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The investigation does a great job of outlining the history of regulation of glyphosate and how Monsanto - glyphosate is the key ingredient in Monsanto’s Roundup - has been able to influence and subvert regulatory agencies in order to make glyphosate the most widely used pesticide in the world.
The detailed investigation reveals that nearly every time a Monsanto chemical was receiving negative attention from scientists and researchers, the biotech company would hire its own researchers and firms or pressure government employees until they came to Monsanto’s preferred conclusion.
Those studies were followed by research from experts with the United Nations’ Food and Agriculture Organization (FAO). This means that as of December 2017, the United Nations’ Food and Agriculture Organization, the World Health Organization, the European Food Safety Authority, and the United Nations say glyphosate does not pose a risk of cancer to humans.
The FAO released a statement claiming glyphosate is “unlikely to pose a carcinogenic risk to humans” exposed to it through food. On the other end of the spectrum, the WHO’s International Agency for Research on Cancer IARC states that it could be linked to cancer.
The edits identified by Reuters occurred in the chapter of IARC’s review focusing on animal studies.
This chapter was important in IARC’s assessment of glyphosate, since it was in animal studies that IARC decided there was ‘sufficient’ evidence of carcinogenicity.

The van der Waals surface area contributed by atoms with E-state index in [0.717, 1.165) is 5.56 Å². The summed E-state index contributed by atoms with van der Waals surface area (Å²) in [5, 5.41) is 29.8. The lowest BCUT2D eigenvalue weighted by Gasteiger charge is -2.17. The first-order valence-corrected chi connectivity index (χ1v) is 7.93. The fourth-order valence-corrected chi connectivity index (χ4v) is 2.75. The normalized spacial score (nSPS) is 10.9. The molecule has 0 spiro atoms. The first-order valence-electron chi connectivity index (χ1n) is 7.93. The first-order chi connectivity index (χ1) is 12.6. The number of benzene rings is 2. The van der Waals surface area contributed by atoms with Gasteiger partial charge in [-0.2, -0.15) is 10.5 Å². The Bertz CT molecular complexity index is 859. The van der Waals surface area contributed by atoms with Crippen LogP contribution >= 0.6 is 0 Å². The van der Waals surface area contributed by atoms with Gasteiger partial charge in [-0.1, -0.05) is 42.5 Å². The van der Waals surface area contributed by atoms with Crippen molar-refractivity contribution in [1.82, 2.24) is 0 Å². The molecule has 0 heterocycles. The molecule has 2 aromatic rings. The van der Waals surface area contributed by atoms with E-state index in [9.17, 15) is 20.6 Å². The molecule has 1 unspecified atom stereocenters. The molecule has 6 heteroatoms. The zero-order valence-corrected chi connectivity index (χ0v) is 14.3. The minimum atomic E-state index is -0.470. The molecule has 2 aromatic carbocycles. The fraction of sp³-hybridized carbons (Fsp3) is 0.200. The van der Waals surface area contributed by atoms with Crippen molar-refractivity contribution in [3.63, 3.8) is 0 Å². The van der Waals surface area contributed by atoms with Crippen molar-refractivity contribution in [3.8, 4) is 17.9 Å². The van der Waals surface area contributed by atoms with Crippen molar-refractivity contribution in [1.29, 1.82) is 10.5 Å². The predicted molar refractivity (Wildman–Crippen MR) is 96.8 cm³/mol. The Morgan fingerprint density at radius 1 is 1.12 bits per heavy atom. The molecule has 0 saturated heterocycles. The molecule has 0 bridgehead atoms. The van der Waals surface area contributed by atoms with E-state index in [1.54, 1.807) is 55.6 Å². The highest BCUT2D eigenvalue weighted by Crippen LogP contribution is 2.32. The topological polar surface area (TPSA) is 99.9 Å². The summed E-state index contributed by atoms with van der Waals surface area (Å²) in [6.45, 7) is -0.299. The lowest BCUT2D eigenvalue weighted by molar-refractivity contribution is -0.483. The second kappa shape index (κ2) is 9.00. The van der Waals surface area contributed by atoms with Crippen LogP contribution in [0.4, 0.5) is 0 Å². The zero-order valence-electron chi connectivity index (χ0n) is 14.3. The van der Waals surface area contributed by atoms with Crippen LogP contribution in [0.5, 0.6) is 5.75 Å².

By stealthily manufacturing consent in this manner - election cycle after election cycle - the power elite guarantees an inexorable dumbing down of the body politic. Being Defanged, Shadow Government Defeat Inevitable N. With this understanding, the following commentary is somewhat on target, but without addressing the much bigger picture.
The real peril associated with this very common predicament emerges when unjust or immoral laws are put into effect.
She is more than likely talking about an EPA study from the 1980s that found glyphosate does, indeed, increase the likelihood of developing cancer.
The 2015 IARC report points out that the EPA had originally classified glyphosate as possibly carcinogenic to humans in 1985.
The pressure to approve glyphosate can be traced back to 1983 when the EPA was examining toxicity data supplied by Monsanto.
As part of the registration and approval process, Monsanto submitted a two-year mouse feeding study.